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TF Pro M16

16-channel Mic Preamp
Published April 2007
By Paul White

TF Pro M16

With 16 mic preamps and a built-in mixer, the M16 certainly delivers on quantity. Can it deliver on quality too?

TF Pro is headed up by engineer Ted Fletcher, who is probably best known for starting up the Joe Meek brand. Ownership of that trademark and all intellectual properly associated with it has since been acquired by a US company, which is why Ted launched the TF Pro brand, with a new range of products. The 4U rackmounting TF Pro M16 is a conceptually straightforward unit offering 16 independent channels of microphone/line preamplifiers, for use with DAW systems or other recording setups that need more analogue inputs, but it also has a mix buss enabling it to be used as a 16:2 summing mixer with gain and pan controls on each channel. There are no built-in converters, so DAW users will need to team the M16 with a suitable multi-channel A-D converter. This particular design offers a wide audio bandwith (extending from 8Hz to 80kHz), which makes it suitable for use with 24-bit/96kHz (or above) converters. Power comes from a supplied external stabilised PSU, which has internal switching for 230 or 110 Volt operation. This PSU has a reassuringly chunky cable, whose connector is locked in placed using a threaded locking ring. By way of price and performance, the TF Pro M16 sits above what you'd expect from a typical mid-priced console's preamps, but below the more esoteric stand-alone preamps.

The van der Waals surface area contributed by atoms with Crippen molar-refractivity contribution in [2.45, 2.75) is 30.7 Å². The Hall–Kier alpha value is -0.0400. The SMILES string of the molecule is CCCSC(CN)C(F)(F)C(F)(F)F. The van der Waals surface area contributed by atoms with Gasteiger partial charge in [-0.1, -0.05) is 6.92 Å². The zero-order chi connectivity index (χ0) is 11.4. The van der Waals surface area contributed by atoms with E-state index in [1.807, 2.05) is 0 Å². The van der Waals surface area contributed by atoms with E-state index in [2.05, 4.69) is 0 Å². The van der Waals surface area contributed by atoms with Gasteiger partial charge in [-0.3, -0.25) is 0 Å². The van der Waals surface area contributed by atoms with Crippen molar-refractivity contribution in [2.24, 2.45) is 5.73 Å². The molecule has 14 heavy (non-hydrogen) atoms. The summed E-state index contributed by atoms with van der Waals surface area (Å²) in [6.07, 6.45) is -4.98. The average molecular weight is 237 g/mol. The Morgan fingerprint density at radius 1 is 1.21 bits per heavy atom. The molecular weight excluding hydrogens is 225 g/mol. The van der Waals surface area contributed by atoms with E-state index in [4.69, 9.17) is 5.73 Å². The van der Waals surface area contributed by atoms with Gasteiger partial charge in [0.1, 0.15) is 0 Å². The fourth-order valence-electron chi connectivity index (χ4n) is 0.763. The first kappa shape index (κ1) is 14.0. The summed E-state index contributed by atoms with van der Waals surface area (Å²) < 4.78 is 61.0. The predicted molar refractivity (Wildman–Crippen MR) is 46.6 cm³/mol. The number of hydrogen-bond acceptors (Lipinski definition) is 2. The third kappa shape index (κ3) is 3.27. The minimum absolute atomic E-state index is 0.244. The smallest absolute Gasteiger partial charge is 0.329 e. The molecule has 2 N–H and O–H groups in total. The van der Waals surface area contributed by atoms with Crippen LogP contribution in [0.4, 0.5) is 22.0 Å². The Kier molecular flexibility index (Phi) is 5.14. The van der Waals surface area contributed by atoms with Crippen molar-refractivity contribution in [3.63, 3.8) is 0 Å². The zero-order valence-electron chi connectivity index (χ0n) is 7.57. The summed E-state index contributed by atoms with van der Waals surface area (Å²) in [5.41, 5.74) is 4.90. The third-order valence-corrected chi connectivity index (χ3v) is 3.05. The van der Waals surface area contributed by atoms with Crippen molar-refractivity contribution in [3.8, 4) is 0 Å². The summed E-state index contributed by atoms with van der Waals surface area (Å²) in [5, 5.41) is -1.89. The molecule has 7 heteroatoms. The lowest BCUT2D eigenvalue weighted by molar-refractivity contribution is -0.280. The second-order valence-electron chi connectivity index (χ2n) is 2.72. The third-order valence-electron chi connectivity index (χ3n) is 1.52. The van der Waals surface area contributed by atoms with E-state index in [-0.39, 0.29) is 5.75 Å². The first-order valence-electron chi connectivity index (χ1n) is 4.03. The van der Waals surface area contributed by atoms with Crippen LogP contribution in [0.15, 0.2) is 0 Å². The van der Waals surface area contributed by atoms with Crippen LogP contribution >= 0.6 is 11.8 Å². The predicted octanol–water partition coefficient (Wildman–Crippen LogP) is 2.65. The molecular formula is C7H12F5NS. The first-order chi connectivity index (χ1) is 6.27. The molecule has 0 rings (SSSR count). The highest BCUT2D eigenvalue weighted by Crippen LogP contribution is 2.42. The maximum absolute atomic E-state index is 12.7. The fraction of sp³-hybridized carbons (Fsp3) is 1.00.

The microphone inputs are conventionally presented as rear-panel XLR connectors optimised for 200Ω microphones, and with enough gain to accommodate both capacitor and dynamic models. The maximum gain from input to output is 70dB via the mic input, or 50dB via the line input. These preamps use 'current mode' circuitry, which I know Ted is particularly keen on, combined with input transformers. He claims that cable length problems are effectively eliminated, cable interference is significantly reduced and that inputs are more tolerant of mic impedance variations. A side-benefit of this 'current' design is that if you unplug the mic the output goes quiet, rather than picking up the usual open-circuit interference.